We are thrilled to share today’s "Survivor Voices" feature with creative director, designer, educator, and cancer survivor, Eason Yang.
Eason is a vocal advocate and champion for the 600,000+ cancer survivors in the United States who are eager to return to the workforce following a cancer diagnosis. We had the pleasure of speaking with Eason to hear his story and about why his work is so important to the cancer community.
“I was a rising design leader in Silicon Valley when a cancer diagnosis shattered my life and derailed my career trajectory. I found that after I was deemed ‘NED’ or ‘no evidence of disease’ by my doctors, reconnecting to my post-cancer career was as formidable of a challenge as going through my cancer treatments. Employers were reluctant to work with or hire someone with the gap that cancer left in my resume.”
“I let nothing stop me from pursuing my career aspirations. I returned to graduate school and built NED–NotEntirelyDead.org, a social enterprise championing the 600,000+ young adult cancer survivors in the U.S. who are ready to work again. Ever since I have had the distinction of being Not Entirely Dead, I have become a fierce advocate for those who endure life’s interruptions — and am on a mission to help them thrive by moving forward again.”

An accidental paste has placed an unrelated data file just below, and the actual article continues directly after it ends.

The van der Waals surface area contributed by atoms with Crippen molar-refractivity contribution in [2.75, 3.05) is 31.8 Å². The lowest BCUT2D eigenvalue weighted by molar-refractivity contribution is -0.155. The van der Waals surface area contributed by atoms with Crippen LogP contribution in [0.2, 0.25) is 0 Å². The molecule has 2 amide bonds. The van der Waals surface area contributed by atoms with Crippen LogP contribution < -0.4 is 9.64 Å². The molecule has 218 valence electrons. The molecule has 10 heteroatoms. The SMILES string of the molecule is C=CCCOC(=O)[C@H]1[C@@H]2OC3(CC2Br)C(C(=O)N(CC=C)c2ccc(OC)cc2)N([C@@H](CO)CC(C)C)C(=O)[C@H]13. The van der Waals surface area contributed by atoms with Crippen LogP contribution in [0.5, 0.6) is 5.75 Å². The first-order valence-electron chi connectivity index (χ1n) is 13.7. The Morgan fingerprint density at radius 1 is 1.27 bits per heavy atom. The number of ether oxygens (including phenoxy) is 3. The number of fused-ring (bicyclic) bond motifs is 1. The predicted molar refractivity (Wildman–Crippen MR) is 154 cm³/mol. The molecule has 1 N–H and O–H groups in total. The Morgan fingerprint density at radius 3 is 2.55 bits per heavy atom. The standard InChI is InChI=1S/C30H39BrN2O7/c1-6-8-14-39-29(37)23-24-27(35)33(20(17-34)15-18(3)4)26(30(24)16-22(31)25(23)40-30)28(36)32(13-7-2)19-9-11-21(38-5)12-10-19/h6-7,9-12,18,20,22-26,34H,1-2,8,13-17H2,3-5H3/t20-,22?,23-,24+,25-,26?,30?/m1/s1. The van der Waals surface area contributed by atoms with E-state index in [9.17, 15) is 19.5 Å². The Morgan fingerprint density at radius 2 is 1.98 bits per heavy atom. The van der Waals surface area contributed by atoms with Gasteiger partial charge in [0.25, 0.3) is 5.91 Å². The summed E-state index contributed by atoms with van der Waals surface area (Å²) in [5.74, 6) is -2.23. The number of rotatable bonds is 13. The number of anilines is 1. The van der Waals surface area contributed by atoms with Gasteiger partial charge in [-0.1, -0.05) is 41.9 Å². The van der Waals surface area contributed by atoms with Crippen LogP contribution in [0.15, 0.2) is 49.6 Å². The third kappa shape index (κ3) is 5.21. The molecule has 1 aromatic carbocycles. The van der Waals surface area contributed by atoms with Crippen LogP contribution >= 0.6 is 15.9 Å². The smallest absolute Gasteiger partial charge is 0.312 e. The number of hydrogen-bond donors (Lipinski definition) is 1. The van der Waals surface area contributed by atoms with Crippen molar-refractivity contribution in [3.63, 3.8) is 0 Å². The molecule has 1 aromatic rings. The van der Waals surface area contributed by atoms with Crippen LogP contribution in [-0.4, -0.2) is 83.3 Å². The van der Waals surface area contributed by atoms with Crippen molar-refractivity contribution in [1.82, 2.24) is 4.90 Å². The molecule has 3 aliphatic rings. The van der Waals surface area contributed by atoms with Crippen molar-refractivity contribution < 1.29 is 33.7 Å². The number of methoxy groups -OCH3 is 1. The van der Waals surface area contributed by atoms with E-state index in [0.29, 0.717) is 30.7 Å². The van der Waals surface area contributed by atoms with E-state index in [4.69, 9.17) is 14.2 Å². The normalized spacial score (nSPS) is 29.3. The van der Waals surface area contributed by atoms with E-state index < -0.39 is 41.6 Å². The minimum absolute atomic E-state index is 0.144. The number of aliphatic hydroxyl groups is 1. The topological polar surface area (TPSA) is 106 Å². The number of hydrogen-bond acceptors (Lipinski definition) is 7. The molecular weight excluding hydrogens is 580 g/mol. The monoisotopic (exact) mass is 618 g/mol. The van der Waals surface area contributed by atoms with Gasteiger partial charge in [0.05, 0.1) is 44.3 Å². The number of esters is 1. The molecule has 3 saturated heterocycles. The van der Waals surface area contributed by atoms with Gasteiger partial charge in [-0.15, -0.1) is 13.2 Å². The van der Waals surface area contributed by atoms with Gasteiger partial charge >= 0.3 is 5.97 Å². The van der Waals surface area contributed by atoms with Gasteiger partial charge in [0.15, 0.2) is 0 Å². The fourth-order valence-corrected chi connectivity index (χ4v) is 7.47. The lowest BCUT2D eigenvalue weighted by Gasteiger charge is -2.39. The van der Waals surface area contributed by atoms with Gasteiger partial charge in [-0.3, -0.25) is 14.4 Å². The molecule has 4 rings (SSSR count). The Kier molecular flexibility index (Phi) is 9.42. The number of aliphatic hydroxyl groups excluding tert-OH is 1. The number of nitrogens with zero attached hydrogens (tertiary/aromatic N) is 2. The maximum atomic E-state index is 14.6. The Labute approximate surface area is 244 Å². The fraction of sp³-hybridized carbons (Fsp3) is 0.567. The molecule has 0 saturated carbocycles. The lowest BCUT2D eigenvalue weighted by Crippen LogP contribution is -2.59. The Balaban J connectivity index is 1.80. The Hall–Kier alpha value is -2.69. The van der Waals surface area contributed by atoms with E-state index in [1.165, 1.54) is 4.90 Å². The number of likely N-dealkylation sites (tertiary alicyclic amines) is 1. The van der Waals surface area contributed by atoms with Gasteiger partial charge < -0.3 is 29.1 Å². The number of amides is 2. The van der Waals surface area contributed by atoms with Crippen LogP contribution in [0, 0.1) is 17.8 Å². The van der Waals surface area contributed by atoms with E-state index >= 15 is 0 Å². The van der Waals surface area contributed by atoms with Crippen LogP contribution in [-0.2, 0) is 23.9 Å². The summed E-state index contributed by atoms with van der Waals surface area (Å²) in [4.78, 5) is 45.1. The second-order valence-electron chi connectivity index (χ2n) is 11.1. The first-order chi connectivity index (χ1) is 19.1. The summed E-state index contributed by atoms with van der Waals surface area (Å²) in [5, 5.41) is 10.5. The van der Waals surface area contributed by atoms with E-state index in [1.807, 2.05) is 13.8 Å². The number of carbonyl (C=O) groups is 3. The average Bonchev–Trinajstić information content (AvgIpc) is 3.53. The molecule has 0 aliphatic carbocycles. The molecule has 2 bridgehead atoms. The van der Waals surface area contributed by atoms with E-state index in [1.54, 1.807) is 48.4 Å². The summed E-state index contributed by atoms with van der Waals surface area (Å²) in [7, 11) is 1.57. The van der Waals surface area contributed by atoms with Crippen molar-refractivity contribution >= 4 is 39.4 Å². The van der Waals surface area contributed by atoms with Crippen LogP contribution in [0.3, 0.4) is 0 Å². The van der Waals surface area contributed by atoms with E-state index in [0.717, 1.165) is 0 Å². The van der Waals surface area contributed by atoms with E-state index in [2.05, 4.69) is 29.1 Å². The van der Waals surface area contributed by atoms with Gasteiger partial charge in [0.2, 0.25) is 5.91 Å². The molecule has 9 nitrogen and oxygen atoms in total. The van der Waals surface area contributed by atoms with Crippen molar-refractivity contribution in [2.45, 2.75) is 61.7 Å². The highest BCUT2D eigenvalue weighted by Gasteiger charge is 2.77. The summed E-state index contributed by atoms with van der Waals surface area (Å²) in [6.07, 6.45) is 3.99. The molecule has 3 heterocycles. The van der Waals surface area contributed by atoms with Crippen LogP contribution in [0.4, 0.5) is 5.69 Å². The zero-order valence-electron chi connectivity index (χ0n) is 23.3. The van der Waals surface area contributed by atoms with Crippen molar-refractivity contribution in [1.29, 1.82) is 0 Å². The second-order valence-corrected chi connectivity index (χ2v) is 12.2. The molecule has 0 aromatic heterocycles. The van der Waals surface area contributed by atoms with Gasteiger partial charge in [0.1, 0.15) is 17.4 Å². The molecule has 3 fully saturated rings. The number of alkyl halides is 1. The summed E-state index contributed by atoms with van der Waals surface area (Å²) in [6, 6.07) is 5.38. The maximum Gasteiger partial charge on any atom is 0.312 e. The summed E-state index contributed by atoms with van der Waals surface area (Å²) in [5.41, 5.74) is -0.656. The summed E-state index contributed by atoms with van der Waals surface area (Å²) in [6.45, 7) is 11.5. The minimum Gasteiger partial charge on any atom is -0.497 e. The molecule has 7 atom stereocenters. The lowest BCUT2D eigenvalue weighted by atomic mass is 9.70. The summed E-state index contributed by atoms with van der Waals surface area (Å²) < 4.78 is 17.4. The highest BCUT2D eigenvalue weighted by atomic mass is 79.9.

“Like many young adult cancer fighters and survivors, I do have one ultimate goal — regaining a sense of normalcy. For me, that means finding value and purpose again, including contributing to society and returning to work. Cancer has upended everything in my and my family’s lives, but it hasn’t changed why I love the work I do. Having a job (again) is a key to returning to normalcy, because many survivors have become workplace fallouts including myself.”
“Cancer isn’t something that happens once. It permanently changes a person’s life. When someone has beaten cancer, there’s often an expectation that it’s time to live a BIG life — to travel the world, devote a life to saving the planet, or at the very least, finish a marathon. Survivors are reluctant to be victims of the illness, they are encouraged to do what anyone else can do. There’s also a mentality that because survivors have been given a second chance at life, we’ve got to make the most of it. But what many cancer survivors crave more than anything is quite the opposite — a return to normalcy, resuming the life we had before the cancer diagnosis.”
To learn more about Eason’s work at NED, visit NotEntirelyDead.org for more on navigating careers after cancer treatment.